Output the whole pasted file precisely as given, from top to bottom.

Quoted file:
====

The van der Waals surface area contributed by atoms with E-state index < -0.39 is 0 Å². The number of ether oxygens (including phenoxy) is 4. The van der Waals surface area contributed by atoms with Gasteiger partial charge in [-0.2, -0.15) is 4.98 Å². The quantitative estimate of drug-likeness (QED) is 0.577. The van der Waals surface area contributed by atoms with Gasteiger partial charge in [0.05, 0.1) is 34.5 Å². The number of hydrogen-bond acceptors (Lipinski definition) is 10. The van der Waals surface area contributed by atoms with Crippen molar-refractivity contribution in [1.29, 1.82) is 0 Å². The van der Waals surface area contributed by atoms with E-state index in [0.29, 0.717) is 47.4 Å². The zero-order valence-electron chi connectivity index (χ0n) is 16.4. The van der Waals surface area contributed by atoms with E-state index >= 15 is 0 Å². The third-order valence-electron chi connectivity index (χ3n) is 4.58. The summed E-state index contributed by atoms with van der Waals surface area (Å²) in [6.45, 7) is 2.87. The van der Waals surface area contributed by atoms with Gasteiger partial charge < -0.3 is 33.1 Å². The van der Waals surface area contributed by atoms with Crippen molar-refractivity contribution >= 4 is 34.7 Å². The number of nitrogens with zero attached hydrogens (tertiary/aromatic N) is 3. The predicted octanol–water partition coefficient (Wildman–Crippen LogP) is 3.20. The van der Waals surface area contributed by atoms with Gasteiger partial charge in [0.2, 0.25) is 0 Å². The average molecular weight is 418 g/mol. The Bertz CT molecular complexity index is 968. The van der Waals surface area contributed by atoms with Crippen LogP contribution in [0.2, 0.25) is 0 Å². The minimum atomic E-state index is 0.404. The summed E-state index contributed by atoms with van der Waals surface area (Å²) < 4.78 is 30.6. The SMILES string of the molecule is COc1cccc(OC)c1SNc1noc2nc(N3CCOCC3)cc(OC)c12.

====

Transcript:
The van der Waals surface area contributed by atoms with E-state index < -0.39 is 0 Å². The number of ether oxygens (including phenoxy) is 4. The van der Waals surface area contributed by atoms with Gasteiger partial charge in [-0.2, -0.15) is 4.98 Å². The quantitative estimate of drug-likeness (QED) is 0.577. The van der Waals surface area contributed by atoms with Gasteiger partial charge in [0.05, 0.1) is 34.5 Å². The number of hydrogen-bond acceptors (Lipinski definition) is 10. The van der Waals surface area contributed by atoms with Crippen molar-refractivity contribution in [1.29, 1.82) is 0 Å². The van der Waals surface area contributed by atoms with E-state index in [0.29, 0.717) is 47.4 Å². The zero-order valence-electron chi connectivity index (χ0n) is 16.4. The van der Waals surface area contributed by atoms with E-state index >= 15 is 0 Å². The third-order valence-electron chi connectivity index (χ3n) is 4.58. The summed E-state index contributed by atoms with van der Waals surface area (Å²) in [6.45, 7) is 2.87. The van der Waals surface area contributed by atoms with Gasteiger partial charge < -0.3 is 33.1 Å². The van der Waals surface area contributed by atoms with Crippen molar-refractivity contribution >= 4 is 34.7 Å². The number of nitrogens with zero attached hydrogens (tertiary/aromatic N) is 3. The predicted octanol–water partition coefficient (Wildman–Crippen LogP) is 3.20. The van der Waals surface area contributed by atoms with Gasteiger partial charge in [0.2, 0.25) is 0 Å². The average molecular weight is 418 g/mol. The Bertz CT molecular complexity index is 968. The van der Waals surface area contributed by atoms with Crippen LogP contribution in [0.2, 0.25) is 0 Å². The minimum atomic E-state index is 0.404. The summed E-state index contributed by atoms with van der Waals surface area (Å²) < 4.78 is 30.6. The SMILES string of the molecule is COc1cccc(OC)c1SNc1noc2nc(N3CCOCC3)cc(OC)c12.